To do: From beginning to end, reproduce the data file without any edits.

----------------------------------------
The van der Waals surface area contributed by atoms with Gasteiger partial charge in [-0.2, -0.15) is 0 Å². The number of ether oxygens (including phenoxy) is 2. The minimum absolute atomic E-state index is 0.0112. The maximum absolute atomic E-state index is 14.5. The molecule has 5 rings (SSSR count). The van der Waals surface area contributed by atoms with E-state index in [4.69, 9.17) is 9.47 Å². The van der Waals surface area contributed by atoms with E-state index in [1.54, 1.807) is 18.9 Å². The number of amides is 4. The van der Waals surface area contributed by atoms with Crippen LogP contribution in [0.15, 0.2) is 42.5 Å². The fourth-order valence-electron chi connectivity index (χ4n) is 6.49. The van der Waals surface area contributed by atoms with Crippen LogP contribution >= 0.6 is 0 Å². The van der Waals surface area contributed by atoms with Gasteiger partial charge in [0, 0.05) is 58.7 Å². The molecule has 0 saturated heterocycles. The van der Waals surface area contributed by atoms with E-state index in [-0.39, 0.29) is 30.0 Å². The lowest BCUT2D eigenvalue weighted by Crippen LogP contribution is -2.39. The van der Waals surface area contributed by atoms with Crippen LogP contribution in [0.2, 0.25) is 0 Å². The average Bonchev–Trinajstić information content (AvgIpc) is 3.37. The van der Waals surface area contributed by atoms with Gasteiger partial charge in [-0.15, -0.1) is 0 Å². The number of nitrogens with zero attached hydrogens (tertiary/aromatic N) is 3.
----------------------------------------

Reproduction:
The van der Waals surface area contributed by atoms with Gasteiger partial charge in [-0.2, -0.15) is 0 Å². The number of ether oxygens (including phenoxy) is 2. The minimum absolute atomic E-state index is 0.0112. The maximum absolute atomic E-state index is 14.5. The molecule has 5 rings (SSSR count). The van der Waals surface area contributed by atoms with E-state index in [4.69, 9.17) is 9.47 Å². The van der Waals surface area contributed by atoms with E-state index in [1.54, 1.807) is 18.9 Å². The number of amides is 4. The van der Waals surface area contributed by atoms with Crippen LogP contribution in [0.15, 0.2) is 42.5 Å². The fourth-order valence-electron chi connectivity index (χ4n) is 6.49. The van der Waals surface area contributed by atoms with Crippen LogP contribution >= 0.6 is 0 Å². The van der Waals surface area contributed by atoms with Gasteiger partial charge in [0, 0.05) is 58.7 Å². The molecule has 0 saturated heterocycles. The van der Waals surface area contributed by atoms with E-state index in [-0.39, 0.29) is 30.0 Å². The lowest BCUT2D eigenvalue weighted by Crippen LogP contribution is -2.39. The van der Waals surface area contributed by atoms with Crippen LogP contribution in [0.2, 0.25) is 0 Å². The average Bonchev–Trinajstić information content (AvgIpc) is 3.37. The van der Waals surface area contributed by atoms with Gasteiger partial charge in [-0.15, -0.1) is 0 Å². The number of nitrogens with zero attached hydrogens (tertiary/aromatic N) is 3.